Habrá una elección para la oficina del Miembro del Concejo Municipal en cada uno de los cinco distritos de la Ciudad de Hyattsville el miércoles, 2 de mayo. ¡Asegure que usted está registrado antes de la fecha límite del martes, 11 de abril! Las formas están disponibles en papel lunes a viernes, 8:30 a.m. – 5:00 p.m. en el Edificio Municipal, 4310 Calle Gallatin, además de estar puestas en línea. Ciudadanos de los EE.UU. pueden registrarse por el Maryland Voter Registration Form, disponible en www. Residentes no ciudadanos de los EE.UU. que viven en Hyattsville y otros que no deseen registrarse por el estado de Maryland pueden registrarse por el Hyattsville Voter Registration Application, lo que está disponible en www. Acuérdese, se puede votar en la Ciudad de Hyattsville si usted: • tiene al menos 16 años • tiene la Ciudad de Hyattsville como su residencia primaria • ha vivido en la Ciudad más de 30 días • no clama el derecho de votar en ninguna otra parte de los EE.UU. • no ha sido encontrado por ninguna corte como incapaz de comunicar un deseo de votar

¿Deberíamos Reducir o Cambiar el Concejo Municipal?

¿Cuántos distritos deberían tener la Ciudad de Hyattsville? ¿Deberíamos tener algunos Miembros del Concejo sirviendo la Ciudad en general en vez de servir un distrito especifico? Tales preguntas y otras van a estar en la balota este mayo como parte de un referendo sobre la composición del Concejo Municipal. ¿Cómo lo quisiera organizar usted? Tome la encuesta en surveys y hacer que se oiga su voz en nuestras dos audiencias públicas sobre el tema el lunes, 20 de marzo y el lunes, 17 de abril. Ambas reuniones tendrán lugar en la Cámara del Concejo en el tercer piso del Edifico Municipal, 4310 Calle Gallatin, a partir de las 7:30 p.m.

Aparcamiento de Pago-Por-Teléfono

El 15 de marzo la Ciudad de Hyattsville lanzará un programa de aparcamiento de pago-por-telefono con PassportParking. Podrás utilizar la aplicación de PassportParking en todas ubicaciones con parquímetros de Hyattsville para aparcarse, pagar y estar en su camino ya. Justo regístrese por Facebook, compre aparcamiento con una tarjeta de débito o crédito, maneje su tiempo, extiende el término de su aparcamiento por su teléfono y recibe recetas por correo electrónico. “El lanzamiento de Passport en Hyattsville es un momento emocionante para nuestro programa de aparcamiento,” dijo James Chandler, Asistente Administrador de la Ciudad y Director de Desarrollo Comunitario y Económico. “La aplicación, junta a nuestros nuevos parquímetros inteligentes, llevará a cabo una experiencia de aparcarse muy moderna—la cual nuestros clientes nos han estado pidiendo que proporcionemos.”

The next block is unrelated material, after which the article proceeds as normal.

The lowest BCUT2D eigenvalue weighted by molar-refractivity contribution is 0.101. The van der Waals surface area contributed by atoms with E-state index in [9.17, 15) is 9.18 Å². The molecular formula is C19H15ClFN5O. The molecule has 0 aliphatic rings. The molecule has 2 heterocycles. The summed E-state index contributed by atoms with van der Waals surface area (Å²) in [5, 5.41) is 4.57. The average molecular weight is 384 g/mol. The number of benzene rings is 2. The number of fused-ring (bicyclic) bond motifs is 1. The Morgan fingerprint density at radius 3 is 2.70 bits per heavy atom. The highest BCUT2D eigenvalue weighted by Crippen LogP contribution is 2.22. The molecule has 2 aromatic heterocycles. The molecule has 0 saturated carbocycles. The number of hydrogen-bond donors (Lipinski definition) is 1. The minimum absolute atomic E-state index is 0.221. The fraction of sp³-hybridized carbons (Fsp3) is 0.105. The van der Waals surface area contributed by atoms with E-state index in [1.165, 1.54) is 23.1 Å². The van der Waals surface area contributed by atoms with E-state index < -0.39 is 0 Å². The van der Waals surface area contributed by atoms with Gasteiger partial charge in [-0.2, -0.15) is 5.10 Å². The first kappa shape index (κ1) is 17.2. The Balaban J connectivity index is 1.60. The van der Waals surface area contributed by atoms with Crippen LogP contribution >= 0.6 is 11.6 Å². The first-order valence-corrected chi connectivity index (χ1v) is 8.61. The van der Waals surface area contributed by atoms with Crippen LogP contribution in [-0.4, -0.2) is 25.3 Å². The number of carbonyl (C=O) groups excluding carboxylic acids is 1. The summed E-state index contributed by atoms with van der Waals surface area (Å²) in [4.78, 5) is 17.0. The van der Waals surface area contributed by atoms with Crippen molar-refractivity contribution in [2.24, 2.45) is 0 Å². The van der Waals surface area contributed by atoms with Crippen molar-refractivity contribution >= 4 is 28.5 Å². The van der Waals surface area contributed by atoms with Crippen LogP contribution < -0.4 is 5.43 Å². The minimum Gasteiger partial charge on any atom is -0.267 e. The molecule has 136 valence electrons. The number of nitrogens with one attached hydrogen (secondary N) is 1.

Foro Sobre Seguro Contra Inundaciones

¿Sabe si su casa está en un área en peligro de inundación? ¿Necesita elevaciones en su propiedad de bajo costo para que pueda conseguir seguro contra inundaciones? Por favor únase a Alcaldesa Candace Hollingsworth, otros alcaldes del Condado de Prince George y Miembro del Concejo del Condado Deni Taveras para un Foro Sobre Seguro Contra Inundaciones el 23 de marzo, 6:30 – 8:30 p.m., en el Centro de Comunidad de Prince George en 6600 Adelphi Road.

desayuno para ellos que tienen más de 2 años). Cazas de huevos organizadas por edad de los niños empezarán a las 11 sin demora. Traiga su propia canasta y pasa una buena mañana con un conejito muy importante. Se alienta reservaciones y se las puede hacer en www.hyattsville. org/egghunt. Para más información, contáctese a Cheri Everhart a o (301) 985-5021.

Una Comunidad Sostenible: Usted Habló, Le Eschuchamos

Esté atento para un borrador del Plan de Sostenibilidad de la Comunidad de la Ciudad, nuestro documento de visión para los próximos cinco años, lo que será publicado a mediados de abril. Denos sus comentarios sobre el Plan en nuestras reuniones públicas el sábado, 22 de abril, a las 9:30 am en el Edificio de la Ciudad y el martes, 25 de abril, a las 6:30 p.m en la Escuela Primaria de Felegy. Para más información, contáctese a Katie Gerbes a (301) 985-5059 o

No Roba el Desecho

¡Deje en paz los baldes blancos de cinco galones en los bordillos de Hyattsville! Están (o recientemente fueron) llenos de fruta, vegetales y carne podridos además de cascaros de huevos y granos de café—todo esperando el tránsito a la facilidad de composto en Upper Marlboro. La Ciudad de Hyattsville está participando en un nuevo Programa Voluntario de Composto en conjunto con el Condado de Prince George. Nuestro equipo de sanitación corre por la Ciudad los lunes recoleccionando el composto. Si le interesa estar puesto en la lista de espera para el programa, contacte a Colleen Aistis a (301) 985-5057 o

Mini Camp Magruder

¡Registración está abierta para Mini Camp Magruder! Nos encantaría si su niño entre las edades de 5 y 10 se uniera con nosotros cuando las escuelas están cerradas el 27 de marzo, pero todavía los padres tienen que trabajar. Estaremos abiertos 8 a.m. – 6 p.m. Este día de Mini Camp Magruder sale $30 cada niño. Para más información, contacte a Saarah Abdul-Rauf a (301) 985-5065 o visite a